A third of the way through. I'm enjoying the read, but I'm still waiting for the "hilarious" part. Finished at last!If the Washington Post book reviewer had actually read this book, which I seriously doubt, he would have written a completely different comment. Rather than "hilarious", I would say Ned Rise's and Mungo Park's "adventures" crossing Africa were "disturbing".The plot is clever, the presentation spellbinding, the meaning, if any, obscure. No one ends up a happy camper afer all that so [...]

    7. Joseph says:

      A literary but compelling book from T.C. Boyle. It's his first novel, but worth reading. I'm enjoying it a lot, but then again, Boyle is one of my favorites. I've enjoyed his use of humor and historical settings in the past. Now that I'm done with the book, I'd have to say that it was a tragic comedy. It reminded me of Steinbeck in terms of the tragic nature of the characters and what happens to them. It was a great book and I'd recommend it to anyone who enjoys literary books. I had to have my [...]

    8. Christopher Rex says:

      This book should've been 200 pages shorter. Way too long and not engaging enough. The characters and story-lines are funny and Boyle is an excellent writer, but he wasn't able to keep the attention over such a long period w/ this theme.

    9. Frank says:

      Another one from Boyle that was immensely enjoyable - funny, witty, bawdy, and sometimes shocking. Great writer! This book was Boyle's first novel. It's basically the story of Mungo Park, the Scottish explorer who was the first European to see the Niger River in Africa. During the first 3/4 of the novel, the story switches from Mungo's adventures to the story of Ned Rise a thief, scoundrel, and all-round con man in the filthy streets of late 18th century London. Although I did really enjoy Mungo [...]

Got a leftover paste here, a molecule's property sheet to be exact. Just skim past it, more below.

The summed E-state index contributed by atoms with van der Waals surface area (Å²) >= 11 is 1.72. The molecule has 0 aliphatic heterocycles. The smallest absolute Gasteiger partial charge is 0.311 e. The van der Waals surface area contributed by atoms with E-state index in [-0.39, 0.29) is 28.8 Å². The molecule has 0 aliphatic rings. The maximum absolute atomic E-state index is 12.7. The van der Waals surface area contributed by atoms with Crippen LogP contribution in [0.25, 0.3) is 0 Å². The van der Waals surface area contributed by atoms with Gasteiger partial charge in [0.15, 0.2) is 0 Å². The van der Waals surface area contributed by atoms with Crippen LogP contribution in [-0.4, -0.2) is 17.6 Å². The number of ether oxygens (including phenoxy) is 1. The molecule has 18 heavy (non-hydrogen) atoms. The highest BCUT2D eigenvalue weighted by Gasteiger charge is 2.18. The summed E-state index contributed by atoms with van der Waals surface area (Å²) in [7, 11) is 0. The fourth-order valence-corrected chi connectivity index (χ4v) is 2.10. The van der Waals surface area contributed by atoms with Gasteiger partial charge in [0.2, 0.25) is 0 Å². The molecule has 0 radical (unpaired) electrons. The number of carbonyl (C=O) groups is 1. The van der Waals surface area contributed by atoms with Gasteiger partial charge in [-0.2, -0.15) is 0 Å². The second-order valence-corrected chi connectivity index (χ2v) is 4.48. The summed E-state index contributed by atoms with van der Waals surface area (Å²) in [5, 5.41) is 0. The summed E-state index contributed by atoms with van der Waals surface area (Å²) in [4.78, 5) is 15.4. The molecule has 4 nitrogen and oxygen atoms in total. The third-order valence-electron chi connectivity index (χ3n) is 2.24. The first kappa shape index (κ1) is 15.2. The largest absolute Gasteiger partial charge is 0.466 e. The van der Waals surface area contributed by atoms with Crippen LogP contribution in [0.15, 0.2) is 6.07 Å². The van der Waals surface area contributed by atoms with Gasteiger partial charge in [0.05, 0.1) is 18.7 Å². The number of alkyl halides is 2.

10. Nicole Doiron says:

      This book was definitely entertaining during its first half. During the first Niger exploration, i found myself enthralled in the characters and whatever happened to them. However, the second trip to the Niger, i just couldn't care less. Although i have to give credit to TC Boyle for being an extremely talented writer with amazing details and humor (even if Water Music is the only book of his that i read), i found this story just too long for what it was worth in the end. I'm just glad it's over [...]

    11. Yvette says:

      Another great book by Boyle. It reminded me of every book you ever read--seriously--it had an element of all. A little Dickens, Conrad, Twain; an Odyssey! Some Shakespeare. I am completely amazed at the talents of this guy. And this was his first book. Still can't believe his command of the language and syntax. Yikes!

    12. Heather says:

      I'm not sure if I loved or hated this book.Loved!:1) the exquisite wordplay2) the fun vocabulary3) some parts were hilariousHated!:1) the plot was meandering and not well crafted2) too ribald for my taste3) bad endingFun book club choice!

    13. Carol says:

      I read this ages ago: absolutely loved it, the picaresque humor appealed to me so much. TC Boyle is one of my favorite writers.

    14. Woodge says:

      One of my favorite books of all time. I want to re-read it. Thrilling, adventurous, funny, sad, unusual, and beautifully told.

    15. gorecki says: